Treating cancers with radiotherapy

Radiation therapy, also known as Radiotherapy, is one of the most common cancer treatment.

06 Apr 2023
Treating cancers with radiotherapy

Radiation therapy uses radiation to treat cancer by killing and reducing the spread of the cancer cells. While radiation therapy may only be used for cancer treatments, it can also be administered with other treatments such as surgery or chemotherapy. The type of cancer treatment also depends on the location of cancer, stage of cancer and other health factors. 

Let's hear from Dr Francis Chin, Senior Consultant in Radiation Oncology, Palliative Medicine from Icon Cancer Centre where he answers some of your burning questions on radiation therapy treatment for cancer.

1. How does radiation therapy work?

Radiation therapy, also known as radiotherapy, uses small doses of highly-targeted radiation to safely treat and manage cancer. It does this by delivering radiation over an extended period of time, typically days and weeks, to destroy cancer cells (which are more sensitive to radiation) while preserving normal healthy cells.

2. How long is each session?

Radiation therapy treatment is typically delivered every day (Monday to Friday) across several weeks, which helps your healthy cells to recover while delivering enough radiation to target the cancer cells. The session generally lasts between five to 20 minutes and you generally will not need to stay in hospital following your radiation therapy treatment.

The duration of the treatment session is a guideline and the course of radiation therapy is unique for every individual, depending on the location and stage of the disease, type of cancer, age and general health.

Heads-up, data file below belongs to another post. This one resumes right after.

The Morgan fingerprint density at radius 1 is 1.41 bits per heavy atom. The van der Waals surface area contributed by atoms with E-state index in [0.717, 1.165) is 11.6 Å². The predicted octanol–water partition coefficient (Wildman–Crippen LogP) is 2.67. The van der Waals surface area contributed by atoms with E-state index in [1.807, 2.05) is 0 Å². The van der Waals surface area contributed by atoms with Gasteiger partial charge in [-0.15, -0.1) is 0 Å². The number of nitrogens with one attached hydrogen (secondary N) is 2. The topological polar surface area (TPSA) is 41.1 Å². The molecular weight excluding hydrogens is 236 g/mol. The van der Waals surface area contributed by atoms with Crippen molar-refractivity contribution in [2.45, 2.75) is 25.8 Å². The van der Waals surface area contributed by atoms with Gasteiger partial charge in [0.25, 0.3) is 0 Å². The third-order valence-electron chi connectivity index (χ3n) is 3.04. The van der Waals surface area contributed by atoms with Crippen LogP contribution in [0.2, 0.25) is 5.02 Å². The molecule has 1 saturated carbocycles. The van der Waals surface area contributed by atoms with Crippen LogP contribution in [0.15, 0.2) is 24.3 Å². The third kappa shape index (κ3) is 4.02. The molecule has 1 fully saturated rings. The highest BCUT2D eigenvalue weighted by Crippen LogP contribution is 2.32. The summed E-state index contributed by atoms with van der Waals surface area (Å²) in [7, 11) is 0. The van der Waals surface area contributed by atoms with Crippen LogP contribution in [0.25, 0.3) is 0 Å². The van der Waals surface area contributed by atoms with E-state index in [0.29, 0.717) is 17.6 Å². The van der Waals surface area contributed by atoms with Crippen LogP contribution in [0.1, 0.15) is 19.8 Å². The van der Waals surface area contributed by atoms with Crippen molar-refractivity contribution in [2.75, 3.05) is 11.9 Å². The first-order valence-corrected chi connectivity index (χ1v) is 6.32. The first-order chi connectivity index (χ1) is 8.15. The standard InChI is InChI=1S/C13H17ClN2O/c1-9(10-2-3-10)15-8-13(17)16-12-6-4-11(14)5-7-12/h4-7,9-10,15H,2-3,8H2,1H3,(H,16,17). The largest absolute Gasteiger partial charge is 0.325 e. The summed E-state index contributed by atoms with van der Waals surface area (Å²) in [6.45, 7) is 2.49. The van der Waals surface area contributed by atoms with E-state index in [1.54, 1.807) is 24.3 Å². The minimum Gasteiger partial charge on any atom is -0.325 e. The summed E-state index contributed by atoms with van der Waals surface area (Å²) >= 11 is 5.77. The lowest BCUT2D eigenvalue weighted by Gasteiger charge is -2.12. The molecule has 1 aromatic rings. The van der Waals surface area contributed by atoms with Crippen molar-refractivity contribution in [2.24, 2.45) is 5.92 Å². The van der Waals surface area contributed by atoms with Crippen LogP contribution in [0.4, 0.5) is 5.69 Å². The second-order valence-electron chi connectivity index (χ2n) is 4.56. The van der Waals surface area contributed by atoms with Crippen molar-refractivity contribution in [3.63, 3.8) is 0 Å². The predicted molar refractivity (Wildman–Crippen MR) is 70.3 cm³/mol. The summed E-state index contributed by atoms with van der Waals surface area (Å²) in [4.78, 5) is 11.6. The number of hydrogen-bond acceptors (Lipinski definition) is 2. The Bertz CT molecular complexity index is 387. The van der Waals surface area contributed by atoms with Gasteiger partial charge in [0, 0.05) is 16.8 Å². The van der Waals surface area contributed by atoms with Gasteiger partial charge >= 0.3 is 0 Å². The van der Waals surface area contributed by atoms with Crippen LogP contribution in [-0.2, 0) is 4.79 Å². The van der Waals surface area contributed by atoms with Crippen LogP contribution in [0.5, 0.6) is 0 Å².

3. Are there any side effects of radiation therapy?

There are some common short-term side effects that develop during radiation therapy treatment. These may include skin reactions such as redness, itchiness and irritation in the area that is being treated, which typically resolve four to six weeks after treatments. Your care team will show you how to care for your skin and manage any skin reactions.

Another common side effect from radiation therapy treatment is fatigue. You may feel tired or lack energy for daily activities during your treatment, which can worsen as you reach the end of your treatment. This is a common reaction to radiation therapy and each person is usually affected in varying degrees, which can also depend on whether you are also receiving other cancer treatments such as chemotherapy. Fatigue usually eases a few weeks after treatment finishes. Finding a balance between rest and activity will help you manage daily life.

If you have any concerns about the side effects, please discuss these with your radiation oncologist as they are the best person to provide more details.